Radon Test FAQ
Why do you need to test for radon?
Radon is a radioactive gas that has been found in homes all over the U.S. It comes from the natural breakdown of uranium in soil, rock and water and gets into the air you breathe. Radon typically moves up through the ground to the air above and into your home through cracks and other holes in the foundation. Your home can trap radon inside. Sometimes radon enters the home through well water.
Any home can have a radon problem. This means new and old homes, well-sealed and drafty homes, and homes with or without basements. In fact, you and your family are most likely to get your greatest radiation exposure at home. That is where you spend most of your time.
Nearly 1 out of every 15 homes in the U.S. is estimated to have elevated radon levels. Elevated levels of radon gas have been found in homes in your state. Contact your state radon office for information about radon in your area.
Testing is the only way to know if you and your family are at risk from radon. EPA and the Surgeon General recommend testing all homes below the third floor for radon.
If I am selling a home what should I do?
If you are thinking of selling your home and you have already tested your home for radon, provide your test results to the buyer. No matter what kind of test you took, a potential buyer may ask for a new test especially if :
1. You have renovated or altered your home since you tested
2. The buyer plans to live in a lower level of the house than you do
3. Your state requires disclosure of radon information to buyers
If the home has not yet been tested for radon, have a test taken as soon as possible. If you can, test your home before putting it on the market because this may save time during real estate transactions. You should test in the lowest level of the home which is suitable for occupancy and finished. This means testing in the lowest level not currently used, but which a buyer could use for living space without renovations. The result of the radon test is important information about your home’s radon level that potential buyers may want to know.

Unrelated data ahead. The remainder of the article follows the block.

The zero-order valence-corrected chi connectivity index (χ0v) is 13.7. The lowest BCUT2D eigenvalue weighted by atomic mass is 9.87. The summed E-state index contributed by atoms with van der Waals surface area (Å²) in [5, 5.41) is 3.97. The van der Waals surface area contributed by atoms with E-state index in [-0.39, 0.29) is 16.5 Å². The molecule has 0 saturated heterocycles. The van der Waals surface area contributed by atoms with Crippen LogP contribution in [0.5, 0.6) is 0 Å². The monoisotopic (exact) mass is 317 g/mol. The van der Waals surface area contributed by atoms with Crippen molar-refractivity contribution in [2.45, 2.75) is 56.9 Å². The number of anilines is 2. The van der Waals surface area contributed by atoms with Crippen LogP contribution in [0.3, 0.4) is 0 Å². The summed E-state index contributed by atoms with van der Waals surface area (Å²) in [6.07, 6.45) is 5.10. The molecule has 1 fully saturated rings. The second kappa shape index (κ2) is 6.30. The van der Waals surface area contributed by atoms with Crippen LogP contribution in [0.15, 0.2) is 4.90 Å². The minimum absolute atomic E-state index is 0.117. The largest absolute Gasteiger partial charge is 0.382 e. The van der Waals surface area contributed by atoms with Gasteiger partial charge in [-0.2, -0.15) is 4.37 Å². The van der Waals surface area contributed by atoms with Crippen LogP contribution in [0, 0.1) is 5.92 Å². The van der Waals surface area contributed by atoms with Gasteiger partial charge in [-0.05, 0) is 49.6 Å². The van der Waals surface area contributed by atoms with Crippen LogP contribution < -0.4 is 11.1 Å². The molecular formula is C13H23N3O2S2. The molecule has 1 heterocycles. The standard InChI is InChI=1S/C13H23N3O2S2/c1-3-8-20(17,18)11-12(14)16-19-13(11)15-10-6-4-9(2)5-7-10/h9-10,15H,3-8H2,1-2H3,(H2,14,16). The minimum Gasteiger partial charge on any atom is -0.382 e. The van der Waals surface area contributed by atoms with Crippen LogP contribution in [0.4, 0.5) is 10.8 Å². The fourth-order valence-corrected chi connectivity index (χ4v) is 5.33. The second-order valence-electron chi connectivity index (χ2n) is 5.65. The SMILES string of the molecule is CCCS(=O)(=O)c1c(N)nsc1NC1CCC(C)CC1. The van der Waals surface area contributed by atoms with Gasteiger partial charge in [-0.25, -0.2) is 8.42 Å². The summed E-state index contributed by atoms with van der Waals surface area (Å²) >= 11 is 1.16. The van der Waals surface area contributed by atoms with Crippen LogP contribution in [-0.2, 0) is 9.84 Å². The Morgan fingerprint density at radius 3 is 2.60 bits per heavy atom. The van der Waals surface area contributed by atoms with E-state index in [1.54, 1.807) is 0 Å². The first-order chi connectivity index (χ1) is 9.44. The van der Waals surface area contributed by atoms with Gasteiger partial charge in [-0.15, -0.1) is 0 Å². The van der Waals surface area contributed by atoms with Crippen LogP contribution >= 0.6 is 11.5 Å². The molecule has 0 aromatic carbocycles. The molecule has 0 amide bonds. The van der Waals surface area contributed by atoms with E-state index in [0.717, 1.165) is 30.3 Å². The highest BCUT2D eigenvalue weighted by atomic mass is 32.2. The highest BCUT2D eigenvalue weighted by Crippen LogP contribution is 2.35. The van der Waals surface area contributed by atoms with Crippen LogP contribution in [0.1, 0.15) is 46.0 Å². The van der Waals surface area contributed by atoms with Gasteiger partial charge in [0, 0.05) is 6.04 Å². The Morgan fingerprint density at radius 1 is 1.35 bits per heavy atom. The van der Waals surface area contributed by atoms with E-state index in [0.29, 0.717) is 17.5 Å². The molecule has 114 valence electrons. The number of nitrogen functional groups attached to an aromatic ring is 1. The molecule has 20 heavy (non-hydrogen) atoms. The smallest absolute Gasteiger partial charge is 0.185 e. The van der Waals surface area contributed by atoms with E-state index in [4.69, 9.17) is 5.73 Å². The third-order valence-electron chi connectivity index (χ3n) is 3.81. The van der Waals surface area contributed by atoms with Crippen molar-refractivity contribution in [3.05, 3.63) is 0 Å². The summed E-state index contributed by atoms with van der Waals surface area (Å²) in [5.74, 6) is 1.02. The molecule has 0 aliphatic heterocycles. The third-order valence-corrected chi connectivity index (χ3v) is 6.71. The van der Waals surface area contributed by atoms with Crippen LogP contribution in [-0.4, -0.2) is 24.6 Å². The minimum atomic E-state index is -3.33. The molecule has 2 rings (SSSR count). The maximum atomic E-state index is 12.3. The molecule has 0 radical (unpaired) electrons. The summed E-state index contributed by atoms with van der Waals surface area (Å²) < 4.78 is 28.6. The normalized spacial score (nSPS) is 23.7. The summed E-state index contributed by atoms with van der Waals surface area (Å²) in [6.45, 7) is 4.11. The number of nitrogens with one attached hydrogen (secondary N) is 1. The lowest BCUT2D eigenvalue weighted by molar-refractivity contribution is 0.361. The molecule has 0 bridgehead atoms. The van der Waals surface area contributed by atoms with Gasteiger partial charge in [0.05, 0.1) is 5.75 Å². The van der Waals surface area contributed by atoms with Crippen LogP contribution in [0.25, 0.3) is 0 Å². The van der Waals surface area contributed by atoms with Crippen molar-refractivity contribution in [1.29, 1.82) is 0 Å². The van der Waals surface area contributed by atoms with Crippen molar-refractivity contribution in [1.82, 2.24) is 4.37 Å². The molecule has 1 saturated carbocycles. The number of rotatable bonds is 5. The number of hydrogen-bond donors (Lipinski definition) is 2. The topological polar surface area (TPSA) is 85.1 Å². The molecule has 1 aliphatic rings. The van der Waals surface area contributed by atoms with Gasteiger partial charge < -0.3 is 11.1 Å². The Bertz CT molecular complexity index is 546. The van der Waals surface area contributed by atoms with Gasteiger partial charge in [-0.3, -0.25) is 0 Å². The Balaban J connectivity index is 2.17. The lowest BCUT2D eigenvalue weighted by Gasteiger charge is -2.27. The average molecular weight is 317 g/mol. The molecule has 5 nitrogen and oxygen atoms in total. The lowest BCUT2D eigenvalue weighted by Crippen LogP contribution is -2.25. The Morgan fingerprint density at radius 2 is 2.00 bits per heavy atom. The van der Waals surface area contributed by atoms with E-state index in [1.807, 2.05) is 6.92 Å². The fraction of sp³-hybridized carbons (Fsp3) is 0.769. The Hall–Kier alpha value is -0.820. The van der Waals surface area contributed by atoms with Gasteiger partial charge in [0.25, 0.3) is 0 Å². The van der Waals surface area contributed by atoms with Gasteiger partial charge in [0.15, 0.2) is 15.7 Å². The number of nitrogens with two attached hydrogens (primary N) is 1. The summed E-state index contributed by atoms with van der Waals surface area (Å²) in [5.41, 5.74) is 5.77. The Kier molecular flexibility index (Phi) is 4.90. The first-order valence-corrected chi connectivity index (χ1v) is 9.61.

You can test your own home or hire an EPA listed or state certified radon tester. Call your state radon office for a list of these professional radon testers.
If I am buying a home what should I do?
If you are thinking of buying a home, you may either decide to accept the test results from the seller, ask the seller to do another test, or you may ask for a new test to be conducted by an EPA listed or state certified radon tester.
If you plan to use the seller’s test, find out as soon as possible from the seller :
1. The results of the previous test
2. Who conducted the previous test: the homeowner, a radon professional, or some other person; and
3. Where in the home the previous test was taken, especially if you may plan to live in a lower level of the home.
4. What, if any, structural changes or alterations have been made to the house since the test was done. Such changes might affect radon levels.
If you decide that a new test is needed, you should discuss it with the seller as soon as possible. If you decide to use an EPA qualified or state certified radon tester, contact your state radon office for a list of radon testing companies.
If the home has not yet been tested for radon, make sure that a radon test is done as soon as possible. You should consider including provisions in the contract specifying who should conduct the test, what type of test to do, when to do the test, and how the seller and the buyer will share the test results, test costs and, if necessary, when radon reduction measures should be taken and who should pay for them.
Make sure that the test is done in the lowest level of the home suitable for occupancy. This means the lowest level that you are going to use as living space which is finished or does not require renovations prior to use. A state or local radon official or an EPA listed or state certified radon tester can help you make some of these decisions.
If you decide to finish or renovate an unfinished area of the home in the future, radon tests should be taken before and after the area is finished. Radon reduction costs could be incurred if high levels are found in that area. Generally,
it is less expensive to install a radon reduction system before or during renovations rather than afterwards.
Mass.Gov Radon Facts